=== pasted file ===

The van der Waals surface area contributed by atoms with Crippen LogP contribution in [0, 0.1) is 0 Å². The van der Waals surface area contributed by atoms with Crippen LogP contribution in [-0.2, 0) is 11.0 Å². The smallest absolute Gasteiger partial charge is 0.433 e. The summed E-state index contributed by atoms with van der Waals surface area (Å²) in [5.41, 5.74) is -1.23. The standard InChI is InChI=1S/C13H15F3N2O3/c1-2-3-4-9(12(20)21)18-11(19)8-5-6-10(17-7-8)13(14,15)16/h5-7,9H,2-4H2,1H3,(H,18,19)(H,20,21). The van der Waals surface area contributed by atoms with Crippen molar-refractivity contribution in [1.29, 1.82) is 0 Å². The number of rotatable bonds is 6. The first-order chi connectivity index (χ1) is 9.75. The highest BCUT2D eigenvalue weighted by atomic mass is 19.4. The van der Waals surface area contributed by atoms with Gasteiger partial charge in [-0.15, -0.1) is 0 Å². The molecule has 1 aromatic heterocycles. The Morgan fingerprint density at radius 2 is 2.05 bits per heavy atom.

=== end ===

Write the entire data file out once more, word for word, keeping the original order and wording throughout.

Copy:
The van der Waals surface area contributed by atoms with Crippen LogP contribution in [0, 0.1) is 0 Å². The van der Waals surface area contributed by atoms with Crippen LogP contribution in [-0.2, 0) is 11.0 Å². The smallest absolute Gasteiger partial charge is 0.433 e. The summed E-state index contributed by atoms with van der Waals surface area (Å²) in [5.41, 5.74) is -1.23. The standard InChI is InChI=1S/C13H15F3N2O3/c1-2-3-4-9(12(20)21)18-11(19)8-5-6-10(17-7-8)13(14,15)16/h5-7,9H,2-4H2,1H3,(H,18,19)(H,20,21). The van der Waals surface area contributed by atoms with Crippen molar-refractivity contribution in [1.29, 1.82) is 0 Å². The number of rotatable bonds is 6. The first-order chi connectivity index (χ1) is 9.75. The highest BCUT2D eigenvalue weighted by atomic mass is 19.4. The van der Waals surface area contributed by atoms with Gasteiger partial charge in [-0.15, -0.1) is 0 Å². The molecule has 1 aromatic heterocycles. The Morgan fingerprint density at radius 2 is 2.05 bits per heavy atom.